Iran religious leader skirts political battle

Ayatollah declines to intervene after Islamic council rejects candidates

January 13, 2004|By NEW YORK TIMES NEWS SERVICE

TEHRAN, Iran - Iran's supreme religious leader, Ayatollah Ali Khamenei, refused to intervene yesterday in a confrontation between the conservative and reformist camps after a religious authority barred thousands of pro-reform candidates from running in parliamentary elections.

"Once all legal steps have been exhausted, if we arrive at a sensitive situation which demands a decision, there can be no doubt that I will intervene and give my opinion," Khamenei said at a meeting with the country's governor generals, state-run television reported.

"We must respect the law and act according to it, because a bad law is better than lawlessness and violation of the law," he said. "Both sides are saying that they have acted according to the law, but we cannot accept these explanations. The law has defined responsibilities of each body."

A hard-line Islamic religious authority, the Guardian Council, rejected nearly half of the 8,200 candidates who had registered to run in parliamentary elections Feb. 20. Among them were nearly 80 members of parliament, including the brother of President Mohammad Khatami.

The council has vetted candidates in past elections but this is the first time it has eliminated such a large number of sitting members of parliament, many of whom had won seats by large margins. In some cities, only one conservative candidate has been allowed to run.

The European Union's foreign policy chief, Javier Solana, who was visiting Iran yesterday, expressed concern in a joint news conference with Foreign Minister Kamal Kharrazi over the process of democracy in Iran.

"The fairness of an election is not only on the day of the election," he said. "The process should be fair."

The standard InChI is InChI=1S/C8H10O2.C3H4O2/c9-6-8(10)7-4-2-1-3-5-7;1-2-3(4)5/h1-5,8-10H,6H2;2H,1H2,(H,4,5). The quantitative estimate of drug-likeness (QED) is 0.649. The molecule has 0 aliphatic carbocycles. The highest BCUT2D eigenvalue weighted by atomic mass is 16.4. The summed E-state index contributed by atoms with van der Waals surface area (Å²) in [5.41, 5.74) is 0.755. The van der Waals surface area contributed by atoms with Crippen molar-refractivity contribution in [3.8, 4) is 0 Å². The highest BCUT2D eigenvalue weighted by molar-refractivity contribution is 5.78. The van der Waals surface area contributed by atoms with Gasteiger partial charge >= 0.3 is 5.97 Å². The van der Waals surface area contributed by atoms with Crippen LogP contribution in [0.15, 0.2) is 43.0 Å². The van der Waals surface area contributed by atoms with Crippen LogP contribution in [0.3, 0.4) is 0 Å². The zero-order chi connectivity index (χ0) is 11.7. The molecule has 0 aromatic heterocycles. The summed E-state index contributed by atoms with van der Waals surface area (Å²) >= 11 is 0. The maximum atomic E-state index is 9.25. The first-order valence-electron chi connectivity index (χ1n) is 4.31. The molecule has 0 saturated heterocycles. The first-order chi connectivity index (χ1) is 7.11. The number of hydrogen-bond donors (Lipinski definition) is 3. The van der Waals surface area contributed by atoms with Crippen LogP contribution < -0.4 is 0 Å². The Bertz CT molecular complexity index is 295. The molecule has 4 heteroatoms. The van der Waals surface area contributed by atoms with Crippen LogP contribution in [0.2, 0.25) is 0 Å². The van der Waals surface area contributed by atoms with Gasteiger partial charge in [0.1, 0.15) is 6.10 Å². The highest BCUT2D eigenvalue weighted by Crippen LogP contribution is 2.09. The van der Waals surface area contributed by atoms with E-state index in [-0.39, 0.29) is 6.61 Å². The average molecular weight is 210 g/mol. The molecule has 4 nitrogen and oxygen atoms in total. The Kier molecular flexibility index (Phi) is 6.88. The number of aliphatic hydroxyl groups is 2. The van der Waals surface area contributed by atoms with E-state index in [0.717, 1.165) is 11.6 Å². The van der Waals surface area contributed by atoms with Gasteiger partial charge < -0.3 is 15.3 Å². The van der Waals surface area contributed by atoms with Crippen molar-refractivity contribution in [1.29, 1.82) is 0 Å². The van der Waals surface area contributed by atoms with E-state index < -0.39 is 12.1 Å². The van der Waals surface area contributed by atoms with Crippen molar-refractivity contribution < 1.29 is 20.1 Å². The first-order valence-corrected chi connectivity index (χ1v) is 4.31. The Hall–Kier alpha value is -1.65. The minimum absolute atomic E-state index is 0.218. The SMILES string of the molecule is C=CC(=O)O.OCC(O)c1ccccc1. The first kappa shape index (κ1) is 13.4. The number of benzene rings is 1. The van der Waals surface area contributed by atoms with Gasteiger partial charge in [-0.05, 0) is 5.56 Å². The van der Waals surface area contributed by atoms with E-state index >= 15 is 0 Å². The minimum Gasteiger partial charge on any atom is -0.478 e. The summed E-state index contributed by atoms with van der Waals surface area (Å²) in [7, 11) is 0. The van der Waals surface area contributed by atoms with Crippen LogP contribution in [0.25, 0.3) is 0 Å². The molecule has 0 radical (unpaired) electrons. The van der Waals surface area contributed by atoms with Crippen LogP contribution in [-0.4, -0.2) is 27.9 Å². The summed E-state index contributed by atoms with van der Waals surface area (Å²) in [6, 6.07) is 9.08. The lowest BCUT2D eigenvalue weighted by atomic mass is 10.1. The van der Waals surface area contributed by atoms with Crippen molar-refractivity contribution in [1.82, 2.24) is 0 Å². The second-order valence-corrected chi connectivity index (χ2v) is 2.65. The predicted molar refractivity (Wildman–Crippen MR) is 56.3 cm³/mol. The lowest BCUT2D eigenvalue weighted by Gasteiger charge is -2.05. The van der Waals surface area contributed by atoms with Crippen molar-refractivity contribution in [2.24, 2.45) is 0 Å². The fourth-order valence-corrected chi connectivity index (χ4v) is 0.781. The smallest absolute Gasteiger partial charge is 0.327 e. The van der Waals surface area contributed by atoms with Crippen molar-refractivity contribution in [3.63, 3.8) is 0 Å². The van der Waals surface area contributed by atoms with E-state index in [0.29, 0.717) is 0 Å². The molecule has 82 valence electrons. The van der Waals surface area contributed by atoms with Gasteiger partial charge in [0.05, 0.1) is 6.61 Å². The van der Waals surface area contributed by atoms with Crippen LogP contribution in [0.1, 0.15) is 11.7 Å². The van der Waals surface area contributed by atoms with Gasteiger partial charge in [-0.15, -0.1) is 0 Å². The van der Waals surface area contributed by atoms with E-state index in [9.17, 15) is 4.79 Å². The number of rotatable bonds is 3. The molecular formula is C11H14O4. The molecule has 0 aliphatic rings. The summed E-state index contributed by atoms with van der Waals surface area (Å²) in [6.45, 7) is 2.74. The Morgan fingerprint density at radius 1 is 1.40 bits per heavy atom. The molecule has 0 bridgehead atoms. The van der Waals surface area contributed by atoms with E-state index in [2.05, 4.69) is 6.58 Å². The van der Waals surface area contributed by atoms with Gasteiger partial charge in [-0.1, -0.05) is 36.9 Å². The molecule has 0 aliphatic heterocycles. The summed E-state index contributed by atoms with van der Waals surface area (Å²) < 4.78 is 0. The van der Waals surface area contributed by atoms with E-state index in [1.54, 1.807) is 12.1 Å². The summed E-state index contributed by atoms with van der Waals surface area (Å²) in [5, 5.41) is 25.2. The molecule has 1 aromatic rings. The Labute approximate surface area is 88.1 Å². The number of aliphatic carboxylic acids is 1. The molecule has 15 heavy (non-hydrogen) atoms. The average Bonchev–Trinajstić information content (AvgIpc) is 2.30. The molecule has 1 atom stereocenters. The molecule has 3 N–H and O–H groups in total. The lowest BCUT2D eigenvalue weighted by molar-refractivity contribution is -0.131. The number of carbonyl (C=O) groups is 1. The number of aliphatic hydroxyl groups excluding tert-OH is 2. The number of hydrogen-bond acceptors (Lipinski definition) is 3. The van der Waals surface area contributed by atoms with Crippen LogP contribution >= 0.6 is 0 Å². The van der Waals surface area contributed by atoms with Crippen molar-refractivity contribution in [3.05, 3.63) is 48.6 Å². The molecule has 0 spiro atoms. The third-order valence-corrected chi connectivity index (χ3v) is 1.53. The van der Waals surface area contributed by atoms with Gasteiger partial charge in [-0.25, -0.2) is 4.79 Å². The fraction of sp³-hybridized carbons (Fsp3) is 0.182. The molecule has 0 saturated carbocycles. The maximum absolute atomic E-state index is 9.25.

Nearly 60 reformist parliamentarians continued a sit-in they began Sunday in parliament and warned that they will take their actions farther if the decision is not reversed.

"We had said that we will not participate in a show election, and if our protest does not bear any results we will not be able to participate in the elections," said Ali Shakourirad, one of the members of parliament who was at the sit-in. "We want all candidates who have been eliminated illegally to be allowed to run."

The sit-in is not widely supported by Iranians, in part because the reformers have lost much of their luster in recent years. Most people accuse Khatami and his followers of failing to capitalize on their broad public support to take bold actions to push through political and economic reforms.

Leaders of the student movement, who had said that they will not encourage people to go to the polls, met with the reformists in parliament in a sign of solidarity but said they would not take further actions.

"Unfortunately, members of parliament did not object to the widespread rejection of candidates until their own turn came, but we will support any action that is against undemocratic means," said Mehdi Aminzadeh, one of the leaders of the student movement known as the Office for Fostering Unity.

"Reformers were faced with obstacles during their tenure, but we believe that they did not have a clear plan and were not firm enough to force the establishment to give in to people's demand," he said.

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